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The cancer-killing powers of cannabis have been making headlines over the past couple of years. While breast and brain cancers tend to get the limelight, there is some emerging data suggesting that compounds in the plant may be helpful in gastric cancer as well. But, what evidence suggests that the herb actually works? Further, how are people using cannabis to combat their cancers? Here’s how patients treat stomach cancer with cannabis. 

How does cannabis treat cancer?

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There are four primary ways that cannabis kills cancer cells. While complete clinical trials in humans are sorely needed, cannabis has successfully terminated tumor cells in both laboratory and animal models. Here’s a simple summary of how cannabis seems to stop cancer in its tracks.

Stops proliferation

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One reason why tumor cells become malignant is because they continue to grow and divide. Eventually, that keep proliferating to the point that they disrupt important bodily functions. In laboratory models, cannabinoids like THC and CBD halt this proliferation.

A 2008 review found that high doses of cannabinoids slowed cancer cell proliferation, but low doses may have the opposite effect. The authors explain,

[…] overexpression of cannabinoid receptors may be effective in killing tumors, whereas low or no expression of these receptors could lead to cell proliferation and metastasis because of the suppression of the antitumor immune response.

It is also reported that low doses of cannabinoid administration accelerate proliferation of cancer cells instead of inducing apoptosis and, thereby, contribute to cancer progression.

High doses of cannabis cause increased activation of cannabinoid receptors. This may explain why large quantities of cannabinoids seem to decrease cancer proliferation. Though, low doses of cannabis may not do you much good.

Stops metastatic tumors

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Cannabis also seems to prevent tumor cells from spreading. Cancer becomes metastatic when cells begin to break off, travel through the bloodstream or lymph system and take up residence in another area. Metastatic cancers are particularly difficult to treat and can have deadly repercussions.

A 2014 review found that both CBD and THC has anti-metastatic properties in laboratory and animal models. The reviewed studies focused on breast and lung cancer.

Cuts off blood supply

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Another way that tumor cells grow is to cut off their blood supply. Cancer cells produce a compound known as Vascular Endothelial Growth Factor (VEGF), which allows them to create new blood vessels. These new blood vessels provide the vital oxygen that the tumor cells needs to survive.

Research from 2004 found that cannabinoid treatment reduces the amount of VEGF in cancer cells. The study treated both mice and two human brain cancer patients. Reduced VEGF means that a tumor’s ability to grow and create its own blood supply is limited. This potentially slows the tumor’s growth.

Induces programmed cell death

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Finally, there has been a lot of excitement over the ability of cannabis compounds to cause cancer cells to self-destruct. In a healthy body, cells are triggered to break themselves apart when they become damaged or dysfunctional.

This process is known as programmed cell death. For some reason, cancer cells stop responding to these triggers. So, they continue to grow and proliferate.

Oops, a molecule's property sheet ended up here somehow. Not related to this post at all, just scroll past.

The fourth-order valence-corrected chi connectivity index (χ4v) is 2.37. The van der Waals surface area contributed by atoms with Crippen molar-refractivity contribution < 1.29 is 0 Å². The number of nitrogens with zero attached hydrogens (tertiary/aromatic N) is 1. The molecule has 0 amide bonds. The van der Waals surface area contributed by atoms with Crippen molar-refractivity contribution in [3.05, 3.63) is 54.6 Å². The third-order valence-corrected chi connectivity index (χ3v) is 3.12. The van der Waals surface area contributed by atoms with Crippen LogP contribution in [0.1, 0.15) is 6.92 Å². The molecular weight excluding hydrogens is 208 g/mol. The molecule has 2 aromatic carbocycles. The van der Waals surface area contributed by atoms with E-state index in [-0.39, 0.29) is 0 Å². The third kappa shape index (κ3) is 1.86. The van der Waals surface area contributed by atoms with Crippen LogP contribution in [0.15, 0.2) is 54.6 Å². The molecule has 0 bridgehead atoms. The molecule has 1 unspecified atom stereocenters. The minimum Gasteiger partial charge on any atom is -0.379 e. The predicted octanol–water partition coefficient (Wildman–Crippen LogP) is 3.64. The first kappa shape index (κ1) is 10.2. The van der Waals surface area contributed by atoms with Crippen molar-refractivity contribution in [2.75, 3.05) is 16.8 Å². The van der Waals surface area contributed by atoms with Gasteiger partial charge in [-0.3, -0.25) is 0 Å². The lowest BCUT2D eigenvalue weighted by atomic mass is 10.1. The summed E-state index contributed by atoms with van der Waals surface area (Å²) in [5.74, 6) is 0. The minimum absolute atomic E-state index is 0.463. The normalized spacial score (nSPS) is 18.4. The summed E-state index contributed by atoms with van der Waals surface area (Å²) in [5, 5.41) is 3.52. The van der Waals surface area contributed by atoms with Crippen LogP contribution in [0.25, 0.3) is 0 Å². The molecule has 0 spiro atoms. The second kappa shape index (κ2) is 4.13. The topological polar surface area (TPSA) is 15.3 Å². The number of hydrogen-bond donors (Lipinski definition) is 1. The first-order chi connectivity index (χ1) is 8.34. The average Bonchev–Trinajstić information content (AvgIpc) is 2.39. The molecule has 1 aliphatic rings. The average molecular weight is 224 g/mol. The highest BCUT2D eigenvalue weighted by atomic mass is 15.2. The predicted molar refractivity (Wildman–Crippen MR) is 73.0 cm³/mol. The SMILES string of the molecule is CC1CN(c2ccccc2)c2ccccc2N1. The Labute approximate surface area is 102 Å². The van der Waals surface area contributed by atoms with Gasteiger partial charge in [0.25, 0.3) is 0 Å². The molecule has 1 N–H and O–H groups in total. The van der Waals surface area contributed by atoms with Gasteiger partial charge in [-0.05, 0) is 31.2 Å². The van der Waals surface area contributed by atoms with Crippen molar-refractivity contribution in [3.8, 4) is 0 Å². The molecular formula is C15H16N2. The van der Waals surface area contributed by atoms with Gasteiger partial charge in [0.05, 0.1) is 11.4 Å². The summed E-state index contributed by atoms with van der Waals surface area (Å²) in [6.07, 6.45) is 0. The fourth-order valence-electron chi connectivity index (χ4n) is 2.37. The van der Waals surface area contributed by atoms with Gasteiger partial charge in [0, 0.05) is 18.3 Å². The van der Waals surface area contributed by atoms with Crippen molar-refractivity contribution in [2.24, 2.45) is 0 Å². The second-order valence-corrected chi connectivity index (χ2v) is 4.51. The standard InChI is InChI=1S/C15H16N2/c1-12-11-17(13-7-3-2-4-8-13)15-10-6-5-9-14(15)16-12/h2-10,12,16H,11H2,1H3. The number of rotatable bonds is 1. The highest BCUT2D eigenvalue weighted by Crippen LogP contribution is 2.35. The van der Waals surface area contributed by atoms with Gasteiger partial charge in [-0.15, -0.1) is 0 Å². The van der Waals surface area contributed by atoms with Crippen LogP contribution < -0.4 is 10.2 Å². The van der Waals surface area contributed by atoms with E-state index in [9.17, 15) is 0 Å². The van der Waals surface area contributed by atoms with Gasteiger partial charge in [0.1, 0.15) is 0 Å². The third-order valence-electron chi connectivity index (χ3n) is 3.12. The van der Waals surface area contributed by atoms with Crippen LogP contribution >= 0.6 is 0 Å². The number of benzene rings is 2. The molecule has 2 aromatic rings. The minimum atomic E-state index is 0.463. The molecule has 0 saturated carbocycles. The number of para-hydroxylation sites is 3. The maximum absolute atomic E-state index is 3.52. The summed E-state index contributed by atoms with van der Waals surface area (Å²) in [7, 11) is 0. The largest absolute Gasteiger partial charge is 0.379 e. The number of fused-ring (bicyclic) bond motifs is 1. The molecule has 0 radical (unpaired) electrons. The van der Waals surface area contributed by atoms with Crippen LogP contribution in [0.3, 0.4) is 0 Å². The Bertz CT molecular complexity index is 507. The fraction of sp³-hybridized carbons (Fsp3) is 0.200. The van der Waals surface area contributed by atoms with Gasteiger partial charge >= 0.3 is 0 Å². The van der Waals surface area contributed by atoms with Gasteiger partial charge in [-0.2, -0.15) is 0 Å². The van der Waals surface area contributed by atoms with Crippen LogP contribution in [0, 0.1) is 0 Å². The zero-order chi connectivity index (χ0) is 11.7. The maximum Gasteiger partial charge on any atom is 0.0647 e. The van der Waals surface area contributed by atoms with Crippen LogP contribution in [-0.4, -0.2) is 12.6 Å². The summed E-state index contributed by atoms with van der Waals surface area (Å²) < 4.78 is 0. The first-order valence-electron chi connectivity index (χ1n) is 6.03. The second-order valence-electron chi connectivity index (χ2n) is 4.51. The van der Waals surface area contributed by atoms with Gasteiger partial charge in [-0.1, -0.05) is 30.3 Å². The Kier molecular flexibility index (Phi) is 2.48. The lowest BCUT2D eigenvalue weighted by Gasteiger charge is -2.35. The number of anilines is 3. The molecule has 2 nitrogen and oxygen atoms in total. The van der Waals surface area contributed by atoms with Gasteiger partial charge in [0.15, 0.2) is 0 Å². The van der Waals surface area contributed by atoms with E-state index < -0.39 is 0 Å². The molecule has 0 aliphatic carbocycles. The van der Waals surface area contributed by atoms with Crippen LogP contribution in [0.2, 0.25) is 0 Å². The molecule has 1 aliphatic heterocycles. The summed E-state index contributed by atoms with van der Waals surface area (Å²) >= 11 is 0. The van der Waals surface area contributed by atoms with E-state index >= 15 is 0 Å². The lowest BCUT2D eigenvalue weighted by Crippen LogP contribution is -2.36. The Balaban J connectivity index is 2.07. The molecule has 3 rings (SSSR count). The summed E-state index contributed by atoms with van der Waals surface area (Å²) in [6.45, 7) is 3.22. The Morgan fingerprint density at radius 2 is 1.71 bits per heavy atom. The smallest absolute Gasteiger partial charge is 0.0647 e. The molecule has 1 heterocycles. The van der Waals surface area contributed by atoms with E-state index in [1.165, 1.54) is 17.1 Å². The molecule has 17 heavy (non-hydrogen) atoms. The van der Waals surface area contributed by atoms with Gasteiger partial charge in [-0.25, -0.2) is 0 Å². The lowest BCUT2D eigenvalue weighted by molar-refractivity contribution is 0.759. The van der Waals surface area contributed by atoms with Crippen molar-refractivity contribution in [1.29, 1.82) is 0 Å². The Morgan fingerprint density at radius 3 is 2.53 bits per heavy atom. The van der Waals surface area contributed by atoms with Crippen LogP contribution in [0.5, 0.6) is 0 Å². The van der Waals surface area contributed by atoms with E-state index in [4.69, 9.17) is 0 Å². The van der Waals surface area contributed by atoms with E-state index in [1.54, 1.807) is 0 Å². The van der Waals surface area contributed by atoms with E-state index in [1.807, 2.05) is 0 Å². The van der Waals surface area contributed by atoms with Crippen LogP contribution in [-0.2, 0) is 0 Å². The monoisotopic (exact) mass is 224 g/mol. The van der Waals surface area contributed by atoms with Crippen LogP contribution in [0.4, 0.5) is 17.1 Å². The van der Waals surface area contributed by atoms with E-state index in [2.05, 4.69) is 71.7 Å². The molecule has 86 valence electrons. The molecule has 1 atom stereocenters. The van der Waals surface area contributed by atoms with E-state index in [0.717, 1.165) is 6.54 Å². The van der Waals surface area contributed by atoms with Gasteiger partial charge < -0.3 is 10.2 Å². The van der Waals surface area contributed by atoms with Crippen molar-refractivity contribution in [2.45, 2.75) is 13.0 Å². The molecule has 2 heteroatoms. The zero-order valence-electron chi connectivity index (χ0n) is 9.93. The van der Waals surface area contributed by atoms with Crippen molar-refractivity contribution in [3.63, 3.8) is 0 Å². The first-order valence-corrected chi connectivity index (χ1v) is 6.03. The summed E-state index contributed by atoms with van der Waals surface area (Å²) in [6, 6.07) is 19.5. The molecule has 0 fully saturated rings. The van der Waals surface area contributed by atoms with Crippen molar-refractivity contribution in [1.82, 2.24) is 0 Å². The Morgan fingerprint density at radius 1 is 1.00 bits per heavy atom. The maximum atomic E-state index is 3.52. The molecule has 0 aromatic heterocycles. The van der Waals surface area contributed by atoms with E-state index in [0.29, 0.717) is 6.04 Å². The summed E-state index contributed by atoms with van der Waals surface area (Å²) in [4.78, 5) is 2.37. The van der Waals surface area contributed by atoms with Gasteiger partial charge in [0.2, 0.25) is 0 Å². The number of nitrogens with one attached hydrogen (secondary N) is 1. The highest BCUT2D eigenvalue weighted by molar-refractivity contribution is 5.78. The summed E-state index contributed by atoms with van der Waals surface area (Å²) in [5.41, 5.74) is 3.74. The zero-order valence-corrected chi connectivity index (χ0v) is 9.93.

Turns out, cannabis triggers programmed cell death in cancer cells. A 2006 study found that THC treatments caused pancreatic tumors in laboratory models to commit cell suicide. Treatments in animal models were also successful. The growth of pancreatic cancer cells slowed in rodents.

Another 2009 study found something similar in human glioma cells cultured outside of the body. THC caused tumor cells to self-digest and die. That’s right, the primary psychoactive in cannabis actually killed the cancer cells.

Even more amazing is that cannabinoid treatments targeted cancer cells, but not healthy cells. The 2008 review mentioned earlier showed that cannabis has a negative effect on cancer cells, but leaves healthy cells alone. They explain,

Cannabinoids are proving to be unique based on their targeted action on cancer cells and their ability to spare normal cells.

A stomach cancer study

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The above studies and reviews explain the possible mechanisms cannabinoids use to kill tumor cells. Yet, there has also is research on cannabis and stomach (gastric) cancers specifically. A 2013 study by Korean researchers found that a synthetic cannabinoid effectively slowed the growth of tumor cells in rodent models of gastric cancers.

The study used a compound called WIN 55,212-2, which is a synthetic version of THC. Rodents treated with the cannabinoid experienced a 30% reduction in gastric tumor size over 14 days.

The team also found that rodents treated with the cannabinoid had an increased number of apoptotic cells. Apoptotic cells are a sign that the cannabinoid increased programmed cell death in the tumor cells. More cancer cells had committed suicide in the cannabinoid group.

The cancer cells used in the study were from a type of cancer that is resistant to a common chemotherapy drug, Fluorouracil. While drugs may work very differently in humans than they do in rodents, the Korean research is a positive sign that cannabis-based drugs may hold therapeutic potential in treatment-resistant gastric cancers.

How do you treat stomach cancer with cannabis?

Unfortunately, there are no easy answers to this question without substantial human trials. There is no guarantee that cannabis treatment will work for anyone, and each patient will respond differently to adding cannabis to their treatment plan.